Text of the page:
Individualism and the near global preoccupation with the self and the interests of the self is increasingly becoming the norm everywhere.
This norm is an abnormality. It is destroying the foundations of what makes life meaningful, and long lasting human relations and fulfilment possible. From time immemorial humanity has been characterized by the idea of community and commonality. This ancient norm is perhaps wired into our human genes, and correctly defines a key aspect of what truly makes us human. The rise of the solitary individual, and ‘the lonely crowd’, is a paradox that has been the focus of many studies. The English poet John Donne immortalized the powerful message that:
No man is an island,
Entire of itself,
Every man is a piece of the continent,
A part of the main …
If a clod be washed away by the sea,
Europe is the less.
Any man’s death diminishes me,
Because I am involved in mankind,
And therefore never send to know for whom the bell tolls;
It tolls for thee.
Larry Siedentop’s book, Inventing the Individual – the Origins of Western Liberalism, demonstrates that Individualism has not always been an essential part of the Anglo-American/European ethos or of non-Western, non-European societies either. It is a new invention which arose at a certain point in the history of these societies. This development was however, progressive, eventually preferring an “association of individuals rather than an association of families” (p129).
Central to Siedentop’s argument is the pivotal role played by the medieval Church. He pays special attention to the rise of monasticism and the teachings of the Church fathers and intellectuals, such as Bonaventure, Thomas Aquinas, Dons Scotus, William of Occam and Augustine, among others. He discusses, for example, the role played by Augustine who in his Confessions (an extended prayer) focuses on “the inwardness of the individual … a sphere of dialogue, of conversation with God” (p104). By Augustine privileging prayer and grace, thus “Inventing the Individual – in the sense of acknowledging the equality of humans in the face of their maker…” (p105), Siedentop argues, he laid the foundation for “ … the demolition of ancient rationalism. The patriarchal family, the aristocratic society underlying the polis, the cosmos as a hierarchy of ends and purposes: all these became suspect and vulnerable without its support” (p104).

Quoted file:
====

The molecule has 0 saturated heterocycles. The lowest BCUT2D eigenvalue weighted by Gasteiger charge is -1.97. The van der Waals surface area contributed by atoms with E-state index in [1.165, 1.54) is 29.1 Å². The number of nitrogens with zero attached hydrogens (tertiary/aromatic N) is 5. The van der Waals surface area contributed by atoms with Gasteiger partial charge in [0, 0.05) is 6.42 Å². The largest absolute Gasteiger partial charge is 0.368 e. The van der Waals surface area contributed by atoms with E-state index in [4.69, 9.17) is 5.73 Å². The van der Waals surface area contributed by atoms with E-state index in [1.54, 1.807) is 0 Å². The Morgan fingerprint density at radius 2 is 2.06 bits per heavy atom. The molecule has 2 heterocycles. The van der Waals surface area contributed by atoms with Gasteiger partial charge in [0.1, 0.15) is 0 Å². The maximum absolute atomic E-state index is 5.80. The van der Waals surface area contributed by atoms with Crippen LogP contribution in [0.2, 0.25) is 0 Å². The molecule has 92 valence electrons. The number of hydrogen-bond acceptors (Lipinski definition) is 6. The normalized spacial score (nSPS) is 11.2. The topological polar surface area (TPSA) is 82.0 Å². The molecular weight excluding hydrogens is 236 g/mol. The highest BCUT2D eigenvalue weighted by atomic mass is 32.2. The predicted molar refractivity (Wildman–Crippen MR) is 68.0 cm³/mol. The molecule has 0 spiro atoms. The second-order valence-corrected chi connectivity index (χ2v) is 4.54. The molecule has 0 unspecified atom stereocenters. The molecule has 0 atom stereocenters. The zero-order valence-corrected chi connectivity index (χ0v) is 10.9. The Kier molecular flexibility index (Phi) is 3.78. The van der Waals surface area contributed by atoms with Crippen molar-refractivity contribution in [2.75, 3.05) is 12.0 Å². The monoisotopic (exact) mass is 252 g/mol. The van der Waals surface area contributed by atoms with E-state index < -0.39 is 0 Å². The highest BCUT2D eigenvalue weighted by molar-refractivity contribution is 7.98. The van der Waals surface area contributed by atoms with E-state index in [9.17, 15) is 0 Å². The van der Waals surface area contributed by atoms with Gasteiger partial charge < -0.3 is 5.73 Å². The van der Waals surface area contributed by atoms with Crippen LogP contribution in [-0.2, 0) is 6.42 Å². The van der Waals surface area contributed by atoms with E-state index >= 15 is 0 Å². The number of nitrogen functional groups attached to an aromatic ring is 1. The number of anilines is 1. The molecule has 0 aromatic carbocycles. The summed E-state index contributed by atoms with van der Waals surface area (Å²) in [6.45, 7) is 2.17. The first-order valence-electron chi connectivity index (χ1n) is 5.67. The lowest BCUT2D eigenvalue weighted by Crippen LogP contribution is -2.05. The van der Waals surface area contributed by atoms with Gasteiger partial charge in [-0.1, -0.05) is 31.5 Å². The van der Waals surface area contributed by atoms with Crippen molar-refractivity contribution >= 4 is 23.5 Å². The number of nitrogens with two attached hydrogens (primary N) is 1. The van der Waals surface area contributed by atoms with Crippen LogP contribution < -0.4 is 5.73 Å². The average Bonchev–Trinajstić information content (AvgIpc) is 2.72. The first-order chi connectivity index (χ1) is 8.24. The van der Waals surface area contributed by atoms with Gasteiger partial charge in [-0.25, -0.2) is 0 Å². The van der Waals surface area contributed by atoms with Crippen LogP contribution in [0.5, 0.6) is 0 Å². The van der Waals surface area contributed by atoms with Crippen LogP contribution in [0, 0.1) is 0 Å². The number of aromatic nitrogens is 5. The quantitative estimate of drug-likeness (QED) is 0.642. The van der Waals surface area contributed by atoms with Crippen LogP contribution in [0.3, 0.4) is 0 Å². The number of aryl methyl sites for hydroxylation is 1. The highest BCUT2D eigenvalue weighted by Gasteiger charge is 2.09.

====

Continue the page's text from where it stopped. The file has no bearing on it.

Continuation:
The European renaissance and reformation created the context for a further development and understanding of these ideas. Christian belief in the special place of prayer and grace, in the equality of souls and in moral equality before God are then seen to be the mother of Western Liberalism, together with its radical notions of human liberty, equality and fraternity.
The new secularism, and the future of these ideas cut off and without reference to their original Christian cradle and context, poses a present and real danger. The runaway contemporary naked individualism, the glaring inequalities and lack of respect one for the other, the diminishing freedoms everywhere – these are perhaps a sign of this danger. So, too, is the unconscionable greed, excessive love of money and power, at the expense of loving and empowering human relations. Siedentop very powerfully reminds us of this. To his fellow Westerners he concludes “If we in the West do not understand the moral depth of our own tradition, how can we hope to shape the conversation of mankind?” (p363).
Review of Larry Siedentop, Inventing the Individual – The Origins of Western Liberalism (Penguin, 2015).
Dr Aloo Mojola Visiting Professor in Translation Studies, Philosophy and Biblical Studies at St Paul’s University, Limuru, Kenya.